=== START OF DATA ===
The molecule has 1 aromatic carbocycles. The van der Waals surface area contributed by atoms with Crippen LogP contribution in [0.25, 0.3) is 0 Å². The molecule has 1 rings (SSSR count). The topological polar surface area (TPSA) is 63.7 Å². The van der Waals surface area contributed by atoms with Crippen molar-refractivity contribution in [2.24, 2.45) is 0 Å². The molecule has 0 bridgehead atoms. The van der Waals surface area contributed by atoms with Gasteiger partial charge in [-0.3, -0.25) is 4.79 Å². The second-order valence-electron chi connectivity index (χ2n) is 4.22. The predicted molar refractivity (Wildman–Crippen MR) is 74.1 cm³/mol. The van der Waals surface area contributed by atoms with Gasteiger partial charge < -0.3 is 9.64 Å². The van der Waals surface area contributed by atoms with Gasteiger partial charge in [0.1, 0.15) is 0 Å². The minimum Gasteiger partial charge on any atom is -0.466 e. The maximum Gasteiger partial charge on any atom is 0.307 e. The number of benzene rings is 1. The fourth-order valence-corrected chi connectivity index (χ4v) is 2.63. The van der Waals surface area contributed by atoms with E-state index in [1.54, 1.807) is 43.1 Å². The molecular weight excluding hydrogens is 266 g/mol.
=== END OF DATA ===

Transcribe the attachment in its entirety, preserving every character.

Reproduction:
The molecule has 1 aromatic carbocycles. The van der Waals surface area contributed by atoms with Crippen LogP contribution in [0.25, 0.3) is 0 Å². The molecule has 1 rings (SSSR count). The topological polar surface area (TPSA) is 63.7 Å². The van der Waals surface area contributed by atoms with Crippen molar-refractivity contribution in [2.24, 2.45) is 0 Å². The molecule has 0 bridgehead atoms. The van der Waals surface area contributed by atoms with Gasteiger partial charge in [-0.3, -0.25) is 4.79 Å². The second-order valence-electron chi connectivity index (χ2n) is 4.22. The predicted molar refractivity (Wildman–Crippen MR) is 74.1 cm³/mol. The van der Waals surface area contributed by atoms with Gasteiger partial charge < -0.3 is 9.64 Å². The van der Waals surface area contributed by atoms with Gasteiger partial charge in [0.1, 0.15) is 0 Å². The minimum Gasteiger partial charge on any atom is -0.466 e. The maximum Gasteiger partial charge on any atom is 0.307 e. The number of benzene rings is 1. The fourth-order valence-corrected chi connectivity index (χ4v) is 2.63. The van der Waals surface area contributed by atoms with E-state index in [1.54, 1.807) is 43.1 Å². The molecular weight excluding hydrogens is 266 g/mol.